Posted by thepeteplan on April 6, 2011

As we progress towards the second half of the 5k training plan, and the intensity of some of the core sessions increases, the third core session each week is generally going to be backed off in terms of intensity or duration each week to compensate. When I put the basics of the plan together 7 or 8 weeks ago I didn’t plan in any other races along the way, but this coming Saturday is the Basingstoke 2500m race. This gave me a couple of choices this week – to skip one of the core sessions, or to do all three and race (more) fatigued on Saturday. The ideal scenario would have been to do Friday’s harder core session today, and the session planned for Wednesday as a more moderate session either Friday, or perhaps on Sunday following the race. I didn’t feel physically or mentally up to the harder core session today though, so went for the moderate Wednesday session.

My target for the 3 x 10mins was a flat 1:47 pace, putting this session as a mid UT type intensity. As I won’t be doing another hard session after today prior to the race on Saturday I gave myself the option going into the session that I could push the final rep a bit harder if I felt like it.

3 x 10mins / 3min rest:
2807m / 1:46.8 / 27
2807m / 1:46.8 / 27
2914m / 1:42.9 / 29

8528m = 1:45.5 / 27

Nice and comfortable for the first 2 reps. The final rep I did the first 5mins at 1:44 pace, the next 3mins at 1:43, then pushed the last 2mins a bit harder. It felt good, and up to the final 2min push not really any harder than the first 2 reps due to the higher rating.

Yesterday just a steady 10k in the gym:

10k = 38:33.0 / 1:55.6 / 22

I am hoping that my gym will begin to turn up the aircon before the Farnborough 5k race comes around on 14th May. As the temperature gets warmer outside they don’t yet seem to be cooling it down inside, and this makes even easy sessions somewhat uncomfortable. Today’s 3 x 10min session was done in my back garden.

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10 x 750m – Danish Mk2

Posted by thepeteplan on April 4, 2011

Week 6 of the 5kTG, and our second Danish intervals session.  If you remember from last week the formula for these sessions is that the total distance is 150% of target distance, and the rest period between reps roughly 1:1 to the work. The 12 x 600m session from last week was a little shorter overall at 7200m total distance, and the reps this week are each 25% further. I had pushed the pace pretty hard last week negative splitting down from 1:39.0, and I didn’t have the confidence to match this pace on the harder reps today. 1:40 pace is still a fair bit faster than my current 5k form, and a bit faster than I hope to be over 5k come the end of this training group. The plan was therefore to just break 1:40 pace for the first 9 reps, and put in a fast last rep with whatever it left over for confidence.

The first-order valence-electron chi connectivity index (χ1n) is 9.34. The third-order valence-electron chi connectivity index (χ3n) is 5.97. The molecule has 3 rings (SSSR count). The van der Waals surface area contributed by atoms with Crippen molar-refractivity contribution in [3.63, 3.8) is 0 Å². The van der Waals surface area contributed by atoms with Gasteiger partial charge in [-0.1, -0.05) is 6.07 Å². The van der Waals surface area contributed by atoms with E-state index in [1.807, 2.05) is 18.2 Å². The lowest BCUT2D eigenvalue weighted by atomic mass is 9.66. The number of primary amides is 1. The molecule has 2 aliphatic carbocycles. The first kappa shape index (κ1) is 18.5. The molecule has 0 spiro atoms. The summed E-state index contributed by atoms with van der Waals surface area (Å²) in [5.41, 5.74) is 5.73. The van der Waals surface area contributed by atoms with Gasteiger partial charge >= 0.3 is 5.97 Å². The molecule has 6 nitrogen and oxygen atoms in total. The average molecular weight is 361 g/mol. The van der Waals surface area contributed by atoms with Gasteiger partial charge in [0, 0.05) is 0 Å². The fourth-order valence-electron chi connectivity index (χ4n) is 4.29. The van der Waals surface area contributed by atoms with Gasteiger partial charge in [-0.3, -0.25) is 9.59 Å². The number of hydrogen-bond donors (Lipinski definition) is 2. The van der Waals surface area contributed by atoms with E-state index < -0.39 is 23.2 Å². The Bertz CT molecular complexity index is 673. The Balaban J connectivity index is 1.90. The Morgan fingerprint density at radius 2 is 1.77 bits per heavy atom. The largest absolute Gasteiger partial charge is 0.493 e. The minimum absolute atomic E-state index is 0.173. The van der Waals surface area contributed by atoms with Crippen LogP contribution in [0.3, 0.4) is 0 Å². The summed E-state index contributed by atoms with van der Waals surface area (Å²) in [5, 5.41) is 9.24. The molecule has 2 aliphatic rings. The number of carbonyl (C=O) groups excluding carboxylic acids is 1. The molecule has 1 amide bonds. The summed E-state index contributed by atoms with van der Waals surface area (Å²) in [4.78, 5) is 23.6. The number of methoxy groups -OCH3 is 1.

10 x 750m / 2:30 rest:
2:29.9 / 1:39.9 / 30
2:29.8 / 1:39.8 / 30
2:29.8 / 1:39.8 / 30
2:29.8 / 1:39.8 / 30
2:29.8 / 1:39.8 / 30
2:29.7 / 1:39.8 / 30
2:29.8 / 1:39.8 / 30
2:29.7 / 1:39.8 / 30
2:29.6 / 1:39.7 / 30
2:22.2 / 1:34.8 / 33

24:50.0 = 7500m / 1:39.3 / 30

A strange session today. Through the first 5 reps I wasn’t sure I would be able to complete the session on target. I simply asked myself during the rest period if I was sure I could do one more rep on pace. The answer was always yes, and so the target was always just to get the next rep done on pace target. It wasn’t until rep 7 that I knew I would be able to finish the set on target and could start considering how much might be left for the final rep. When it came to rep 10 it turned out there was actually a fair bit left in the tank. The last rep on 750s tells a lot more than shorter interval sessions. 500s and below anyone can put in a much faster last rep, but once the duration of the reps gets over 2mins it gets quickly tougher (on hard interval sets) to go significantly faster on the final rep. That’s what I find anyway.

This session is a good illustration of the reason why I prescribe a “fast last” rep on this type of interval set. Through most of the session I wasn’t sure if I could even complete all reps on target, never mind do any under target pace. By pushing the last rep pretty much as hard as you can it gives you a good indication how much you actually have left physically, and so when it comes to racing you know how tired you can feel 750m before the end, and still be able to go faster. This is the point where your head is going to be telling you “you can’t maintain this pace, slow down”, and that’s when you tell to ignore these feelings, and draw on the mental strength your training has developed.